A man has been sentenced to two weeks in jail for trying to sue a council for £10,000 after falsely claiming he injured his leg tripping on a pavement.
Mr Hughes said the injury prevented him playing football
In fact, Matthew Hughes, 26, from Pontlottyn, near Caerphilly, was injured playing football later that day, the court heard.
Hughes and two friends were found guilty of contempt of court at Swansea Civil Justice Centre.
His friends, Christian Rowlands and Jamie Verity, were each fined £1,500.
In addition to the jail term, the court heard today that Hughes's criminal compensation claim had cost him a total of £33,000 - including £22,000 in overall council costs covering the proceedings and all other associated prosecution costs.
The unique civil case, brought against the men by Caerphilly County Borough Council, began on Monday.
The case heard how Hughes was accused of telling a "pack of lies" when he claimed he had tripped on a pothole in September 2001, seriously injuring his knee.
Mr Hughes claimed the pothole fall had prevented him playing football
He decided to take the council to court claiming the injury had stopped him playing football, a game he had enjoyed playing regularly.
Two of his friends, Jamie Verity, 26, and Christian Rowlands, 34, supported his claim in statements when Hughes applied for compensation 18 months later.
But at the end of a hearing in 2004, the council revealed it had evidence that Hughes had indeed continued playing football. The compensation case was dropped.
It emerged that Hughes had played football on the day he claimed he tripped.
The court heard that investigations by the council found a report of the match in a copy of a local paper, which mentioned his goal scoring exploits.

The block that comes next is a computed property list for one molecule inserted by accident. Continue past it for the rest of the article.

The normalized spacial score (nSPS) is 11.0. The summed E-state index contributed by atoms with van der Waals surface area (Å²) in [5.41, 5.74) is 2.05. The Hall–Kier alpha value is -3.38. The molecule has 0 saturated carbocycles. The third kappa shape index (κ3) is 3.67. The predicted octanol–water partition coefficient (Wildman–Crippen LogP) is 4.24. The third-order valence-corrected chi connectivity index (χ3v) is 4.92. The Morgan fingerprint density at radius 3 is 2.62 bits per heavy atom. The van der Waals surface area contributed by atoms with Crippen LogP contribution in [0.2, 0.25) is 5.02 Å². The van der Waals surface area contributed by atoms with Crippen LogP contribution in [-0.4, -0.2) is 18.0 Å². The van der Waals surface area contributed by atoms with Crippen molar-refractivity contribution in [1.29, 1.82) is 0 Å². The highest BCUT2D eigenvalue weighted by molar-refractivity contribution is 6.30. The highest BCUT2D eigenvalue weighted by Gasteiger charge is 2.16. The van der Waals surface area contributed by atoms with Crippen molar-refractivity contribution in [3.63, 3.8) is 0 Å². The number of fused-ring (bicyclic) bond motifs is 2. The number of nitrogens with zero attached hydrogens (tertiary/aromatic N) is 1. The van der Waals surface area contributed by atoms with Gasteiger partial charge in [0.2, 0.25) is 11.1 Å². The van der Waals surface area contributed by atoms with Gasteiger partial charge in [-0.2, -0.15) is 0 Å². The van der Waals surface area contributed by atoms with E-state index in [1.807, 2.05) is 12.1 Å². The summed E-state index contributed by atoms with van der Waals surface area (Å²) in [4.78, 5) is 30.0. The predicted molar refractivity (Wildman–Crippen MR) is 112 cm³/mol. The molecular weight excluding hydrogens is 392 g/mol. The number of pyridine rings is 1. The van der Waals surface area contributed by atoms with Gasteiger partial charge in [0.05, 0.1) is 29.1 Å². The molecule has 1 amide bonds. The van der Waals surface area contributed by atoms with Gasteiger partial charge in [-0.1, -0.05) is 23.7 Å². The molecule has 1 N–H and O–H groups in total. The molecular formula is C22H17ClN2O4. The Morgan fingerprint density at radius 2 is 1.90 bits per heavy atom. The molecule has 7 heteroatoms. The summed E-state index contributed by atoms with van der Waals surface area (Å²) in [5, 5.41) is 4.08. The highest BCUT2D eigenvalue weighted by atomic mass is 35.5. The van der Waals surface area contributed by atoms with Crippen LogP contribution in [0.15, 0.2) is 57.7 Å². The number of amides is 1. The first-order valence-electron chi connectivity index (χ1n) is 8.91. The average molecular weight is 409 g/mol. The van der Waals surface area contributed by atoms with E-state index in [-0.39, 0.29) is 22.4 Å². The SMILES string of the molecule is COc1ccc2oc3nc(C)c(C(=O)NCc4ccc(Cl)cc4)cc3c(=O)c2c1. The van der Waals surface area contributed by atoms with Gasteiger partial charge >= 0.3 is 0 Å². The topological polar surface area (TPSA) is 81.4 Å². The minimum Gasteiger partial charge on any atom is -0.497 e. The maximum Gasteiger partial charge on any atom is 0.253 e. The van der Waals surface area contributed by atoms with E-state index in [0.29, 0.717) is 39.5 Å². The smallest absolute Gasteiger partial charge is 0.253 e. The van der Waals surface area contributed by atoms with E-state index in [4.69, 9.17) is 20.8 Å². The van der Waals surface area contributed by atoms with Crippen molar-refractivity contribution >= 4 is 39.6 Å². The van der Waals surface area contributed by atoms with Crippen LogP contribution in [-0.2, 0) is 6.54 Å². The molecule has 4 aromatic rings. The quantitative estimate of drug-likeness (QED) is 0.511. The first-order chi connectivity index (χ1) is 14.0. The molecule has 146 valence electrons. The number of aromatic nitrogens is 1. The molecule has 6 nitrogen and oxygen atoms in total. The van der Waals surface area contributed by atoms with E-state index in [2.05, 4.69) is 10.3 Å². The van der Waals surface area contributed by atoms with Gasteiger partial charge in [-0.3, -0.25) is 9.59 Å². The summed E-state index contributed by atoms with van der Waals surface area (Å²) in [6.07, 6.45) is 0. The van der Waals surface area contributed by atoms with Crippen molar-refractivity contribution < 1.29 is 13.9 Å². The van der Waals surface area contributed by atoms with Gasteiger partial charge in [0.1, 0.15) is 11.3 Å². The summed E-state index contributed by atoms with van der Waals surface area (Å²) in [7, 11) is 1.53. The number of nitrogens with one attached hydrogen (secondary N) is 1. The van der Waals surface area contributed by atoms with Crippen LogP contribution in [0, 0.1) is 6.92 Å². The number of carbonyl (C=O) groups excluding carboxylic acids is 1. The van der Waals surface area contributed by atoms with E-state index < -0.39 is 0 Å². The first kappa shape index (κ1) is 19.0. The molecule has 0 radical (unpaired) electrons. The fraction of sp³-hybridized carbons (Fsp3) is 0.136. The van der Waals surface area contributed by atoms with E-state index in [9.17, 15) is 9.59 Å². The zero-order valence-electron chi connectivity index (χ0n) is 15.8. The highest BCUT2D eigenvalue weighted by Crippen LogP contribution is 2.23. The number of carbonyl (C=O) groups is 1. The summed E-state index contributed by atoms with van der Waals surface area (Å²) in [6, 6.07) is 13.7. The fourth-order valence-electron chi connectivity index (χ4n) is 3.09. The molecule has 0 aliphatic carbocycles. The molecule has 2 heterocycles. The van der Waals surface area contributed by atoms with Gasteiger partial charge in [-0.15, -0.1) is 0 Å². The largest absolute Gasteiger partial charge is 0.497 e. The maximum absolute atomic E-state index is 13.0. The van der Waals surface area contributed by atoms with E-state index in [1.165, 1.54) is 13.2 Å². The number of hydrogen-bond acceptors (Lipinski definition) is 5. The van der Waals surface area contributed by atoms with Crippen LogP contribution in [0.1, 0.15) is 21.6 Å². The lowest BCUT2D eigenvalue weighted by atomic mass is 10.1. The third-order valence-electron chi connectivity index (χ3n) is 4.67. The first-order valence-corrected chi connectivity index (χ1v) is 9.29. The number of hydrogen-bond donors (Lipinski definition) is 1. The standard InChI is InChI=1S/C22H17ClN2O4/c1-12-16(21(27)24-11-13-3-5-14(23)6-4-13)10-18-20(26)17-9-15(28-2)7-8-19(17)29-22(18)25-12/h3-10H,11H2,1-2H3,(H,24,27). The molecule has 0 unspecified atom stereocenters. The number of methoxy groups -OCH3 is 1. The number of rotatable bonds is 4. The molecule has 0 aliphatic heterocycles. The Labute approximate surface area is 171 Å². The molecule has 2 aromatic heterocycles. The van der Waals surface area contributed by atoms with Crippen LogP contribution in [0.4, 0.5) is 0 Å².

A photograph was also produced in court, taken one hour after Hughes claimed he had been injured. In it he is pictured kneeling on his injured knee in a pre-match line-up.
Team sheets covering two seasons showed he had played 29 matches during a time he claimed he was too injured to play.
William Audland, representing the council, told Hughes: "You decided to invent an accident to claim money from the council.
"Your statement that you injured yourself in a pothole is a complete fabrication."
Mr Hughes told the court he was advised by friends and family at the time of making the claim not to mention playing football on the day of the fall.
Jamie Verity and Christian Rowlands supported Hughes' claim
"When I tripped and hurt myself I did not think it was that bad," Hughes said.
"I went home and the boys called me then to go to football. I have had knocks everywhere on my body and I thought I could run this off."
Hughes also dismissed the allegation that he had lied about never having played football again after the injury.
"I would not call it a lie. It was wrong. It was just misleading... meant to say I was not playing regularly," he said.
All three men denied the allegation of contempt of court.
However, Hughes admitted a substantial part of his original statement had been untrue.
Judge Justice Silber told Hughes that the sentence should be seen as a deterrent to others.
"There is evidence that a very large number of false claims of this kind are made against councils and it is council taxpayers who bear the costs," he said.
Dayton Griffiths from Caerphilly County Borough Council said it was delighted with the decision.
"It is a victory for the honest council tax payer. It's also a vindication of the work we've been carrying out for the last few years," he said.
"It¿s a shame it had to come to this. We would much prefer to deal with genuine claims quickly, fairly, equitably, and get them out of the way."